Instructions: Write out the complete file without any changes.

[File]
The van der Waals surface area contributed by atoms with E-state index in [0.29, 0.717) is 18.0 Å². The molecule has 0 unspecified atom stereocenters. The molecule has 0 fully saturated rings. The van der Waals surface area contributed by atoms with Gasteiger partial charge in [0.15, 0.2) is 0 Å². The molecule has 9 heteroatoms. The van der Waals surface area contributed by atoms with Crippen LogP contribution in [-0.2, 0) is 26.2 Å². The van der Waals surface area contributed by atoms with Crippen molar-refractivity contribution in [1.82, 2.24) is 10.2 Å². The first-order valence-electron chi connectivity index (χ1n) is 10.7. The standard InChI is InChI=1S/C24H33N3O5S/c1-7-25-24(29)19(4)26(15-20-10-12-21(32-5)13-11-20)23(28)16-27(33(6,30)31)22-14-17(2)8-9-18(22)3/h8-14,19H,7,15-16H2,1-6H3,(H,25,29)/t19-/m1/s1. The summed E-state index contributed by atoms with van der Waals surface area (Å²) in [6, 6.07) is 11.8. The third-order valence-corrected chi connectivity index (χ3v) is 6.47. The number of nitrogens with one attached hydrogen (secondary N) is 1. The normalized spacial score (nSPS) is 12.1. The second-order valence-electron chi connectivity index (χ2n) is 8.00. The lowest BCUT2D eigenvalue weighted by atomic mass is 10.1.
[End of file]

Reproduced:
The van der Waals surface area contributed by atoms with E-state index in [0.29, 0.717) is 18.0 Å². The molecule has 0 unspecified atom stereocenters. The molecule has 0 fully saturated rings. The van der Waals surface area contributed by atoms with Gasteiger partial charge in [0.15, 0.2) is 0 Å². The molecule has 9 heteroatoms. The van der Waals surface area contributed by atoms with Crippen LogP contribution in [-0.2, 0) is 26.2 Å². The van der Waals surface area contributed by atoms with Crippen molar-refractivity contribution in [1.82, 2.24) is 10.2 Å². The first-order valence-electron chi connectivity index (χ1n) is 10.7. The standard InChI is InChI=1S/C24H33N3O5S/c1-7-25-24(29)19(4)26(15-20-10-12-21(32-5)13-11-20)23(28)16-27(33(6,30)31)22-14-17(2)8-9-18(22)3/h8-14,19H,7,15-16H2,1-6H3,(H,25,29)/t19-/m1/s1. The summed E-state index contributed by atoms with van der Waals surface area (Å²) in [6, 6.07) is 11.8. The third-order valence-corrected chi connectivity index (χ3v) is 6.47. The number of nitrogens with one attached hydrogen (secondary N) is 1. The normalized spacial score (nSPS) is 12.1. The second-order valence-electron chi connectivity index (χ2n) is 8.00. The lowest BCUT2D eigenvalue weighted by atomic mass is 10.1.